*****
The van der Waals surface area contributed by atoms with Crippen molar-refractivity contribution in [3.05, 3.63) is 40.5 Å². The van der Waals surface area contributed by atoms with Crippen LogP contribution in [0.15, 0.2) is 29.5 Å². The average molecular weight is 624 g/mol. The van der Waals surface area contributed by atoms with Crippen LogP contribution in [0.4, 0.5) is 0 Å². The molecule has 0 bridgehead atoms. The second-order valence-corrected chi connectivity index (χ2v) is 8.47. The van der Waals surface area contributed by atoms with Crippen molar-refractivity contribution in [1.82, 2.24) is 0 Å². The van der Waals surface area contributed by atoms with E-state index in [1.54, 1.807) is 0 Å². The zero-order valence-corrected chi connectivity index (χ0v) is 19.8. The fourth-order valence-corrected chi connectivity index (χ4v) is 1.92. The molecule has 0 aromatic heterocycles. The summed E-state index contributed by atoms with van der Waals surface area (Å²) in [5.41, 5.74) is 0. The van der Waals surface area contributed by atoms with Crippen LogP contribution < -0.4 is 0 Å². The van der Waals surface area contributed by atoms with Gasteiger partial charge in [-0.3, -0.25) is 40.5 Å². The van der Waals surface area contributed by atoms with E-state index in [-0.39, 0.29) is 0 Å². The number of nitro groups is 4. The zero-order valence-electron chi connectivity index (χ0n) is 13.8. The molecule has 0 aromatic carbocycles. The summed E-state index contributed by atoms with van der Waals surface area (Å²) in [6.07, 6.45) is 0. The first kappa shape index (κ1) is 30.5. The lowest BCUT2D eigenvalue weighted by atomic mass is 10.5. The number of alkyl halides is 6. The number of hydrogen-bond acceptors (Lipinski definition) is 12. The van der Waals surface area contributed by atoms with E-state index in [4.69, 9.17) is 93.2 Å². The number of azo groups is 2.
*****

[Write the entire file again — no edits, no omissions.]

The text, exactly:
The van der Waals surface area contributed by atoms with Crippen molar-refractivity contribution in [3.05, 3.63) is 40.5 Å². The van der Waals surface area contributed by atoms with Crippen LogP contribution in [0.15, 0.2) is 29.5 Å². The average molecular weight is 624 g/mol. The van der Waals surface area contributed by atoms with Crippen LogP contribution in [0.4, 0.5) is 0 Å². The molecule has 0 bridgehead atoms. The second-order valence-corrected chi connectivity index (χ2v) is 8.47. The van der Waals surface area contributed by atoms with Crippen molar-refractivity contribution in [1.82, 2.24) is 0 Å². The van der Waals surface area contributed by atoms with E-state index in [1.54, 1.807) is 0 Å². The zero-order valence-corrected chi connectivity index (χ0v) is 19.8. The fourth-order valence-corrected chi connectivity index (χ4v) is 1.92. The molecule has 0 aromatic heterocycles. The summed E-state index contributed by atoms with van der Waals surface area (Å²) in [5.41, 5.74) is 0. The van der Waals surface area contributed by atoms with Crippen LogP contribution < -0.4 is 0 Å². The van der Waals surface area contributed by atoms with Gasteiger partial charge in [-0.3, -0.25) is 40.5 Å². The van der Waals surface area contributed by atoms with E-state index in [-0.39, 0.29) is 0 Å². The number of nitro groups is 4. The zero-order valence-electron chi connectivity index (χ0n) is 13.8. The molecule has 0 aromatic carbocycles. The summed E-state index contributed by atoms with van der Waals surface area (Å²) in [6.07, 6.45) is 0. The first kappa shape index (κ1) is 30.5. The lowest BCUT2D eigenvalue weighted by atomic mass is 10.5. The number of alkyl halides is 6. The number of hydrogen-bond acceptors (Lipinski definition) is 12. The van der Waals surface area contributed by atoms with E-state index in [4.69, 9.17) is 93.2 Å². The number of azo groups is 2.